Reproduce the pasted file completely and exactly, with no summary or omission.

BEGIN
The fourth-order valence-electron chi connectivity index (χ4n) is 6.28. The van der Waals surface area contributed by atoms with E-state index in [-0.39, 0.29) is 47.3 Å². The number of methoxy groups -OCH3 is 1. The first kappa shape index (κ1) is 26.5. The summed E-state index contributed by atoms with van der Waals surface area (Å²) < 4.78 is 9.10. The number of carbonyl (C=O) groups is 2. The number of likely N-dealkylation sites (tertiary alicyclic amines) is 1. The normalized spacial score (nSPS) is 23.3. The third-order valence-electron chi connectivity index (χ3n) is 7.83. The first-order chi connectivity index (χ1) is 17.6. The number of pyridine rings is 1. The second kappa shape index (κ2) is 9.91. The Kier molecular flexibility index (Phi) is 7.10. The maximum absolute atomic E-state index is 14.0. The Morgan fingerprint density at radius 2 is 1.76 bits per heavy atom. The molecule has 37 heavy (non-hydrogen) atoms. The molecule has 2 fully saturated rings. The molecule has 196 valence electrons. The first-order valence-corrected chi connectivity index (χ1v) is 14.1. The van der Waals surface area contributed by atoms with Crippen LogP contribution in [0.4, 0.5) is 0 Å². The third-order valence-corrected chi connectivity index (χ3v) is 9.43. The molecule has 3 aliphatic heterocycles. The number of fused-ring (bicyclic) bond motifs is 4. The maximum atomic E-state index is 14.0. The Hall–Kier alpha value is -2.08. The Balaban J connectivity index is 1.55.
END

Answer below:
The fourth-order valence-electron chi connectivity index (χ4n) is 6.28. The van der Waals surface area contributed by atoms with E-state index in [-0.39, 0.29) is 47.3 Å². The number of methoxy groups -OCH3 is 1. The first kappa shape index (κ1) is 26.5. The summed E-state index contributed by atoms with van der Waals surface area (Å²) < 4.78 is 9.10. The number of carbonyl (C=O) groups is 2. The number of likely N-dealkylation sites (tertiary alicyclic amines) is 1. The normalized spacial score (nSPS) is 23.3. The third-order valence-electron chi connectivity index (χ3n) is 7.83. The first-order chi connectivity index (χ1) is 17.6. The number of pyridine rings is 1. The second kappa shape index (κ2) is 9.91. The Kier molecular flexibility index (Phi) is 7.10. The maximum absolute atomic E-state index is 14.0. The Morgan fingerprint density at radius 2 is 1.76 bits per heavy atom. The molecule has 37 heavy (non-hydrogen) atoms. The molecule has 2 fully saturated rings. The molecule has 196 valence electrons. The first-order valence-corrected chi connectivity index (χ1v) is 14.1. The van der Waals surface area contributed by atoms with Crippen LogP contribution in [0.4, 0.5) is 0 Å². The third-order valence-corrected chi connectivity index (χ3v) is 9.43. The molecule has 3 aliphatic heterocycles. The number of fused-ring (bicyclic) bond motifs is 4. The maximum atomic E-state index is 14.0. The Hall–Kier alpha value is -2.08. The Balaban J connectivity index is 1.55.